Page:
The second case of Zika viral infection has been confirmed by Grenadian health authorities, the Ministry of Health disclosed on Wednesday.
The virus was discovered in samples sent to both St George’s University and the Caribbean Public Health Agency (CARPHA) late last week, although definite confirmation from the region’s accredited laboratory was received late Tuesday evening.
The case in point is a 50-year-old St Andrew resident. The Ministry of Health has mounted a robust and aggressive response by undertaking prescribed measures to locate and destroy the adult Aedes aegypti mosquito and its breeding sites in the area where the suspected now confirmed case was reported.
However, while the Ministry continues to play the lead role in the national response, public health officials say there is a greater need for individuals to play their part and take their responsibility seriously by getting rid of possible mosquito breathing sites if the spread of the viral infection is to be limited.
With the rainy season now on us, public health officials are warning that there could be high mosquito infestation if individuals, families and communities fail to undertake the primary and most effective measures to avert potential problems by reducing mosquito breeding sites.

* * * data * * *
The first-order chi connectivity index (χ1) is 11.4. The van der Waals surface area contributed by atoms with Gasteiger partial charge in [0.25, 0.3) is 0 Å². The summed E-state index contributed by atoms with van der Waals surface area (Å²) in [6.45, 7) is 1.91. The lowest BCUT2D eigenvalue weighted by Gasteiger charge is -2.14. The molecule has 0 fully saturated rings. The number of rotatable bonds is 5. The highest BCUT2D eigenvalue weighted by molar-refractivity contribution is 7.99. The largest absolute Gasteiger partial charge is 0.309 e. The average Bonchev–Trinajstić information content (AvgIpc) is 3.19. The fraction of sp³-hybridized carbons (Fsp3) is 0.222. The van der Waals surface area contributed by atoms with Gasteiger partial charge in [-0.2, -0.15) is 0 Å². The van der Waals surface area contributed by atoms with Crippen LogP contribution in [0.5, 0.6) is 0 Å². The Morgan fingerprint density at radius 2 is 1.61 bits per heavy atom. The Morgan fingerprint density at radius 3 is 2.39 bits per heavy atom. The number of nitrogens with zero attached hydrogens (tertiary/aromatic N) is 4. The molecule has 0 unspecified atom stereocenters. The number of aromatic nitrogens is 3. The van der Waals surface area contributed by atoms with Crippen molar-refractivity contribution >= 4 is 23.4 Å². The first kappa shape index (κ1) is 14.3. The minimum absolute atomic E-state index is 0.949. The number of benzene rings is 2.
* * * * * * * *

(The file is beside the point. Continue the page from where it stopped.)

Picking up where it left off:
Meanwhile, in keeping with the standard protocols, all suspected samples will be sent to CARPHA accredited laboratory for official confirmation, although the MOH through SGU/WINDREF has secured another mobile laboratory that can undertake the testing of suspected samples.
Only last Friday, the Ministry of Health through the Vector Control and Health Promotion Departments held a successful public–health education drive in Grenville, St Andrew to mark Mosquito Awareness Week 2016.
Residents of St Andrew, business operators, students and passers–by participated in the activity and engaged public health officials on various matters that surrounds mosquito breeding, control and prevention.
A 27-year-old female non-Grenadian was diagnosed as the island’s first, with the mosquito related illness.